This is when I knew, definitively, that AMT isnít defined by what it does, but by what it refuses to do.  We refuse to let culture be sacrificed to paperwork.  We refuse to let a noble man depart this life away from his home and his people because of an address error.  We refuse to be bound by  formalities instead of honor.  We refuse to accept that there is nothing we can do.   Instead, we did what was right.  We loaded more oxygen tanks for the longer journey, gathered up the rest of the Tucson family members, told hospice we were taking him home, and began the caravan to Guadalupe.  The drive itself seemed surreal;  this tribal elder, this spiritual man, in a white and red transport vehicle being followed respectfully by a parade of mini-vans for an almost two-hour trek.  It wasnít until we arrived at his home that I realized the full impact of the night

  Mass numbers of family and friends had been waiting for his arrival, had been celebrating his life and memories in anticipation of his return.  Those throngs of people parted for us to maneuver the van in and deftly carry him into his living room, where his grateful wife and a blanket of pictures surrounded his bed.  His people flocked to his side, but they were not mourners.  They were celebrants, tossing memories and lessons learned to each other and sharing all of him with all who would listen.

  We listened too, and I discovered that I had gone to school with people there, had shared my childhood with people there, and had family connections to them too.  They looked at AMT as family and were grateful in a way that only family can be.  Our refusal to accept status quo made a difference that night and has defined what AMT does ever since.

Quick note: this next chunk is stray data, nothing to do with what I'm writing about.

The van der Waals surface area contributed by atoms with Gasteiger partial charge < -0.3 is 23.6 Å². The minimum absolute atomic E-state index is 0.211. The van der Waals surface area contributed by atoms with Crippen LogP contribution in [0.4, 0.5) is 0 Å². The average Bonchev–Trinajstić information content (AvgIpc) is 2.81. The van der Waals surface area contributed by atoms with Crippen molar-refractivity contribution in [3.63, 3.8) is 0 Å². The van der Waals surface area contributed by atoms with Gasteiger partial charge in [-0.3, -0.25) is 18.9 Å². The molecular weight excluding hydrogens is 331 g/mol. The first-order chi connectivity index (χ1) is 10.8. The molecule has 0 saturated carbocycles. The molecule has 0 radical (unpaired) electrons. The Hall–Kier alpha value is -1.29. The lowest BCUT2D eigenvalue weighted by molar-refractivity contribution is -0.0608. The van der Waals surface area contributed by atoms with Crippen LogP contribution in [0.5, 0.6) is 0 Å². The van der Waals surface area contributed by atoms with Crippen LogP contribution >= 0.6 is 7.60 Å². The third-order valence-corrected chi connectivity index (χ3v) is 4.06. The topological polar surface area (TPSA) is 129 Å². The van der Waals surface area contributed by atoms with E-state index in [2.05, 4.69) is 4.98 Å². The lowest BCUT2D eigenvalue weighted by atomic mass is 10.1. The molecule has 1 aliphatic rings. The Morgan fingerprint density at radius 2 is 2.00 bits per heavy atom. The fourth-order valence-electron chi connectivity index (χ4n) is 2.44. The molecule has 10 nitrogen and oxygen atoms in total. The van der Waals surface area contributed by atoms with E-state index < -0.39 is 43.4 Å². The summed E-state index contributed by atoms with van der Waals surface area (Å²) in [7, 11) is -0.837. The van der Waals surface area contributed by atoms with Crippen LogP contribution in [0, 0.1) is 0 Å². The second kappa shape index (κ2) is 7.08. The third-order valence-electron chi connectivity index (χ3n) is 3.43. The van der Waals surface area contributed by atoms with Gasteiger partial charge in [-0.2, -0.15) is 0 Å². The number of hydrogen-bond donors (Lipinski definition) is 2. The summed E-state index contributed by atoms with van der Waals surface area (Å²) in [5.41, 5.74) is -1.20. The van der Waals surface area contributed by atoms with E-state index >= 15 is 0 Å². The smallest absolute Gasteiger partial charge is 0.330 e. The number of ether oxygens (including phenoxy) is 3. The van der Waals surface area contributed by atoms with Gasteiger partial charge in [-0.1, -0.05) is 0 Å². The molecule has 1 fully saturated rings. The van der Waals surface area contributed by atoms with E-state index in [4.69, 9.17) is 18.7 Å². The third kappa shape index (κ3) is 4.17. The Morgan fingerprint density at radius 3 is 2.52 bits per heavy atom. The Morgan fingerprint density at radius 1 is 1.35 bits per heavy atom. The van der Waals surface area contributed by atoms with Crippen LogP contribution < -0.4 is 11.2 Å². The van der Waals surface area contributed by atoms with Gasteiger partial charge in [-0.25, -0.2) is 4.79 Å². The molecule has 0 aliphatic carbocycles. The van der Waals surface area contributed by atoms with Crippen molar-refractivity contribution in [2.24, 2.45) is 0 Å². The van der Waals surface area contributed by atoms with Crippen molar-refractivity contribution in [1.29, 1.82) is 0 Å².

We left that night, relishing the currents of energy that lingered, and we knew that our eyes had been opened and that our business had been redefined.  When the call came the next day, I wasnít surprised to hear that he had passed.  He had had only a few hours left, but he had still managed to be a leader to his people, and through this experience taught our company the importance of an individualís right to die at home surrounded by his culture, his customs, his family and friends in his community.

  I felt no grief or regret, only honor and personal gratitude for the experience.  I knew then with absolute certainty what my lifeís work would be. (And that AMT would transform the way non-emergency transportation has been viewed and that our companyís philosophy would be about doing the right thing.) More calls came in from his family members, some of thank you and some for new business for us.  We had made a difference, and that experience made a difference in our business too.  To this day, AMT is defined by what we refuse to accept as status quo.  We make connections, provide dignity to all who ride with us, offer assurance that no one will be forgotten, and give to others as we would our own family.